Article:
[In Apple terms a "title" refers to the name of the clip or item being selected ... so this means more than just editing the actual words of the title on a menu from say "Arthur's Movie" to "Arthur's New Movie".]
In the upper region the name of the theme (Travel Main) is shown - this is now to be edited to become the menu title.
[ Most DVD authoring programs offer similar choices.
Make sure your title is large enough to read easily and that there is a good
contrast between the letters and background. Some public shows have a tiny
monitor screen for the projectionist to choose the right film before it goes
onto the video projector for the audience. Have pity on the projectionist
and make sure he or she can read the names of your films easily.
|To edit how each movie title appears in the menu.
* now select the highlight colour for selected movie. (red is the default). This is the colour which surrounds a button when the viewer has navigated to it with the remote control or computer mouse. That way they know what will play when they click the play button on the remote or press Enter on the computer.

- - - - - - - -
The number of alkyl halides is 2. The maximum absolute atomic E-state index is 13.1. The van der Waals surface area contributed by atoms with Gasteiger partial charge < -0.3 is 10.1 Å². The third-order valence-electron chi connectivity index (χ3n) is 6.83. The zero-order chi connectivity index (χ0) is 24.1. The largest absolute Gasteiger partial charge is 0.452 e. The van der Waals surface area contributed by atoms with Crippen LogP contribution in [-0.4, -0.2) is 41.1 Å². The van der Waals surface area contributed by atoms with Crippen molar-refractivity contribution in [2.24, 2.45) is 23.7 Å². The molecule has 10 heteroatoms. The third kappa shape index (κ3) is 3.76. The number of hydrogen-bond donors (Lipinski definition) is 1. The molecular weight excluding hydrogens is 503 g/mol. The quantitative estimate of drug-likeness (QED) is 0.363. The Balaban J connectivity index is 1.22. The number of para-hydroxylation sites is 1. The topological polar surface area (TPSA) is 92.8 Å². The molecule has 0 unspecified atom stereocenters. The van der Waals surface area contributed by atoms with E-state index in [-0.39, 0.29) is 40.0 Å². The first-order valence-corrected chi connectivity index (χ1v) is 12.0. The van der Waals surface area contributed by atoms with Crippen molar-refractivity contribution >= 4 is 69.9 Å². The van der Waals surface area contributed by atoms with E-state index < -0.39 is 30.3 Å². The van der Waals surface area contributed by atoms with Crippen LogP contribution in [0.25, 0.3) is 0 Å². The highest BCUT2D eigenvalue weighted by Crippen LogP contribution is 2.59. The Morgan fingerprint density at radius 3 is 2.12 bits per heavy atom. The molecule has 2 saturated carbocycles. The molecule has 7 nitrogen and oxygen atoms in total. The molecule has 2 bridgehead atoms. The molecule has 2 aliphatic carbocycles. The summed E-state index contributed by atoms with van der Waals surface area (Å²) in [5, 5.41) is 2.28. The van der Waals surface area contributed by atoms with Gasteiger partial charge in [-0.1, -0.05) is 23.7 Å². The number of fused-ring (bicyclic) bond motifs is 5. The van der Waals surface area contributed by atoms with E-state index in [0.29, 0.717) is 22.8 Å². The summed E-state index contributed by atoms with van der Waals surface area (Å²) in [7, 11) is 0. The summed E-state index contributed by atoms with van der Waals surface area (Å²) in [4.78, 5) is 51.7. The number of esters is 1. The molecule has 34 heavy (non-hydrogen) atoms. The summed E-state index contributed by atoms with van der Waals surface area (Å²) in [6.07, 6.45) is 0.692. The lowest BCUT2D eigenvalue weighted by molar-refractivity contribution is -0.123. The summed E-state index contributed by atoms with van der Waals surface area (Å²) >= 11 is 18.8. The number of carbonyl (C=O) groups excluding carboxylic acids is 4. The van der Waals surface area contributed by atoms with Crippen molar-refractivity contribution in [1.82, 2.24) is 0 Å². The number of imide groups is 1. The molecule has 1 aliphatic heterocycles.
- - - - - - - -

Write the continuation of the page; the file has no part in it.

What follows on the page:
|Step 5. Preview DVD playback.|
|iDVD and most authoring programs allow you to preview how the finished
disc will appear to users. They show an image of a remote control whose buttons
you can click on to simulate what the user will do when watching. This allows
you to check that everything works properly before going ahead.
Click on the play symbol. It is essential to at least check the menu and the start - then fast forward to end and check that it does what you want - usually returning to the menu.
|Step 6. Burn the DVD|
|Click the burn symbol > and when prompted > insert the DVD.
The DVD will automatically eject, when the burning is complete.
You can quickly make more copies at this stage - as the rendering (i.e. compressing the movies to the VOB format) is already done.) Just choose the appropriate option.
© copyright Arthur Bullock, 2008